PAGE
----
Because he is an amiable baseball lifer, Rich Donnelly has friends and rooting interests for all of the teams in the postseason. One connection stands out, though. Brewers manager Craig Counsell will forever be linked to the third-base coach who saw him score the winning run in Game 7 of the 1997 World Series.
Counsell was an unwitting character in the life-changing event Donnelly experienced that night 21 years ago, the moment that is celebrated in a new book, “The Chicken Runs at Midnight,” which is soon to be a motion picture.
“I call him my sixth son,” Donnelly said on the phone from his home in Steubenville, Ohio, on Wednesday morning, having stayed awake through the 10th inning of the Brewers’ 13-inning loss in Game 4 of the National League Championship Series.
The former coach is the father of five sons and three daughters, with the latter group featuring his beloved late Amy — the key figure in Donnelly’s unforgettable story.
She was the one who coined the signature phrase seemingly out of thin air. In the early 1990s, Amy was diagnosed with a brain tumor. The father-daughter bond, which Donnelly admits had taken a back seat to his baseball career, grew strong during her illness. She enjoyed watching his animated style in the third-base coaching box for the Pirates. After one game, she asked her dad if he was telling the baserunner, “The Chicken Runs at Midnight.”
He asked what that meant and she said the words had just popped into her mind. It became a pet code between the two of them and spread into a fun jingle for the Pirates. Donnelly insisted it be inscribed on her tombstone in Arlington, Texas, after her death at 18 in early 1993.
She had written to her dad that he really deserved to win a World Series. He knows she would have loved to have seen the exhilaration when he waved Counsell home against the Indians in 1997. In fact, he believes she did see it.
While the Marlins swamped Counsell at the plate, Donnelly noticed that his son Tim, a batboy, was sobbing. The coach asked why and the boy reminded him that their family had nicknamed Counsell “The Chicken” for the way he flapped his arm in the batter’s box. And the youngster noticed that Counsell had crossed the plate at exactly 12 o’clock. The Chicken had run at midnight.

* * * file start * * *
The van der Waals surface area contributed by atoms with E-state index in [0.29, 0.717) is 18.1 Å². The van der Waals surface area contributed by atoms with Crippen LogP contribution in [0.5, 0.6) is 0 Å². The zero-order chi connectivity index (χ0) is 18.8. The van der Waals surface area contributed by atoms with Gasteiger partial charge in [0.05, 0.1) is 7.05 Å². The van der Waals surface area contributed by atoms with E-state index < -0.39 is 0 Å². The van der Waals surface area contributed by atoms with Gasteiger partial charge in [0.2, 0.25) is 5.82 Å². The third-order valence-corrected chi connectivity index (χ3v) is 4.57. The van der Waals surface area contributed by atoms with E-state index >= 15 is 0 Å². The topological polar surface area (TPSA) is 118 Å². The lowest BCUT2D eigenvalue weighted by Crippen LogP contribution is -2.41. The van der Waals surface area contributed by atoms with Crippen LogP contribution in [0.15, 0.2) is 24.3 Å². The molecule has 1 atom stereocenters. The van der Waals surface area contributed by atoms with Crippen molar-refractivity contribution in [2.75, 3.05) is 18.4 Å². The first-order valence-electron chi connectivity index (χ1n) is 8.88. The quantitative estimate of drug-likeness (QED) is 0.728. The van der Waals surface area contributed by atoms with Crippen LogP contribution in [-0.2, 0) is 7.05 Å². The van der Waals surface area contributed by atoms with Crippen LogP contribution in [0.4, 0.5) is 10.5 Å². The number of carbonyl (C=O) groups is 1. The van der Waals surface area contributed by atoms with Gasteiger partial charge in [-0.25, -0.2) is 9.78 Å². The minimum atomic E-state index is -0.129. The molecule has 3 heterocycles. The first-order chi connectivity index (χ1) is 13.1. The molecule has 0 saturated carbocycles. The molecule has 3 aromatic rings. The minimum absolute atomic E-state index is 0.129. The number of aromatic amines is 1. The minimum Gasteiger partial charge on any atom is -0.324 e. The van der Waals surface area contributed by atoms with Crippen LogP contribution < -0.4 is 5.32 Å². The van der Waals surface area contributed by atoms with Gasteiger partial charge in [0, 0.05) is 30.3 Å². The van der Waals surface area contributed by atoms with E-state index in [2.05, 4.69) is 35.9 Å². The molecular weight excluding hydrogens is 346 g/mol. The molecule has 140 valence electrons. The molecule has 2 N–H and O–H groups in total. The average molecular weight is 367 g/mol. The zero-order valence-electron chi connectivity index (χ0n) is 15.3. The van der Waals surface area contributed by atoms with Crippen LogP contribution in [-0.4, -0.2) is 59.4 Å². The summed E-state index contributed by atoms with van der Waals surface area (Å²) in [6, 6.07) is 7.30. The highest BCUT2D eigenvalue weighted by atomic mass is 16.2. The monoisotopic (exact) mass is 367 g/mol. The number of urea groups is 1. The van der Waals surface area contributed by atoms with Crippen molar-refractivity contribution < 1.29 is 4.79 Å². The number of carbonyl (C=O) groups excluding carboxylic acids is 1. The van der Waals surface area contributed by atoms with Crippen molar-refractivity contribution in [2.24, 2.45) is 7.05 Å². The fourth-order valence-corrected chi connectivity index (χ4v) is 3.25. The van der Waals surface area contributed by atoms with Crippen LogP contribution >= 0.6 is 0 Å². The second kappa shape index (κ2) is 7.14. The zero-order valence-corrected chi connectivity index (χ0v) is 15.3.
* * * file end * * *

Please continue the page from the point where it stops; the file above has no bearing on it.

Donnelly took that as a sign. He reconnected with his faith. He focused outward instead of inward. He shared his story with Counsell the following spring and with all kinds of people at his subsequent baseball stops (including as manager of the Brooklyn Cyclones in 2011). He set out on a series of inspirational talks that is ongoing. He is adamant in telling fathers to spend time with their daughters. His message has earned plaudits such as the Presidents Award from Franciscan University in his hometown. “I guess they ran out of people to honor,” he said.
Sportswriter Tom Friend, who wrote the Donnellys’ story years ago for ESPN The Magazine, insisted on sitting down with the former coach for a book, which has just been released.
“I could write two books,” Donnelly said, noting that every time he talks about Amy, another anecdote pops up. Such as the fact that the priest who presided at her funeral had just moved to the Texas parish from Pennsylvania and was an ardent Pirates fan. He had been able to go to only one game in 1992 — Game 5 of the NLCS, which was the final one Amy ever attended.
In the past 21 years, Donnelly has weathered more rough tides. He has twice endured cancer. He sustained the loss of a son, Mike, who was hit and killed by a car when he stopped to help a stranded motorist. Yet the old coach still is upbeat, spending his days playing high-level racquetball and encouraging people. He still is the guy waving home the winning run.
Before this season started, he and Friend spoke of the possibility of Counsell leading his team into the postseason just in time for the book’s release. Donnelly recalls saying at the time, “That would be a miracle.”
And he does not take that term lightly.